But, he has the backing of Cardinals Rigali, aged 77, and Harvey, aged 63. Cardinal Harvey served under Popes John Paul II and Benedict XVI as Prefect of the Papal Household. And Cardinal Rigali served as the President of the Pontifical Ecclesiastical Academy, Rome’s all important school for the Vatican’s diplomatic corps. Both men speak perfect Italian and command the respect of the Italian cardinals. Those connections might give Dolan a certain amount of gravitas in important quarters.
An interesting vignette: Heading into the Pope Paul VI Hall for one of the General Congregations, Rigali was spotted introducing Dolan to an important Italian cardinal. In Rome, the capital of Europe’s largest voting bloc, and among cardinals old enough to remember a statelier church, that’s how deals are made. Perhaps the exchange was a subtle manifestation of Romanità (or, Roman diplomatic polish). Time will tell.
But for now, one thing remains certain: At this hour, the Catholic Church finds herself in the midst of a crisis. Europe has forsaken its Christian heritage; the United States continues to become more and more post-Christian, post-modern, and secular; international financial crises continue to destabilize global markets and economies; and an Arab Spring situates global politics on shifting sands. Global Catholicism needs a shepherd who can confront challenges in both the global north and the global south. The Church needs another mediator pope.
In 1978, following the death of Pope John Paul I, the cardinals discerned God was calling them to make a bold decision and to take on the challenges of Communism in Eastern Europe. The cardinals discerned the Church needed someone who could mediate between Western and Eastern Europe. John Paul II was their man. After his surprising election, he presented himself to the faithful in St. Peter’s Square as a man “from a faraway country.”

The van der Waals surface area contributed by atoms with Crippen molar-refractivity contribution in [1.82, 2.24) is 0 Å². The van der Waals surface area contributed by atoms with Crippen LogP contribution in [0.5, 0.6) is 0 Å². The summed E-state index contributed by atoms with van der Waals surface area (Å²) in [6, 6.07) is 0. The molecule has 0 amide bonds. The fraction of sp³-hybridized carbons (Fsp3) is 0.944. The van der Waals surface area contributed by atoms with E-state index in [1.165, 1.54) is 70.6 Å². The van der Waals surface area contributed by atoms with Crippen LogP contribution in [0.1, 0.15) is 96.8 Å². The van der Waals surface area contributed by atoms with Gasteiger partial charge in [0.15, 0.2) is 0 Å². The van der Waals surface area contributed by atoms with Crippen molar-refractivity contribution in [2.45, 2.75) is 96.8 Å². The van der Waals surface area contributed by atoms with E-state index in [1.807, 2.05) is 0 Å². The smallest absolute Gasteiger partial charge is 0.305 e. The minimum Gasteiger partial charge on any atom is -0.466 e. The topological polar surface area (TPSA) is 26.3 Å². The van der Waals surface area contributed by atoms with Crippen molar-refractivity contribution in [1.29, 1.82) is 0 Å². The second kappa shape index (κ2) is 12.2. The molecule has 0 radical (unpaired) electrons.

This afternoon, I talked with a journalist from New York who was in that square when John Paul II was elected. We spoke just outside St. Peter’s Basilica, strolling beneath the central loggia where the next pope will make his first appearance. My friend told me that the atmosphere in Rome this week is not altogether different from the one that surrounded the square back in 1978.
Perhaps, that’s telling. Maybe we’ll soon have another mediator pope—a man “from a faraway country.”
Image courtesy Dfmalan.
A man of faith in a godless age is hitting Americans where it hurts.
Mr. and Mrs. American Spectator Reader, let P.J. O’Rourke talk sense to your kids.
In Britain, defending your property can get you life.
It won’t take long for conservatives to scratch this presidential wannabe off their 2008 scorecard.
Was the President done in by the economy, or by the politics of the economy?
H/T to National Review Online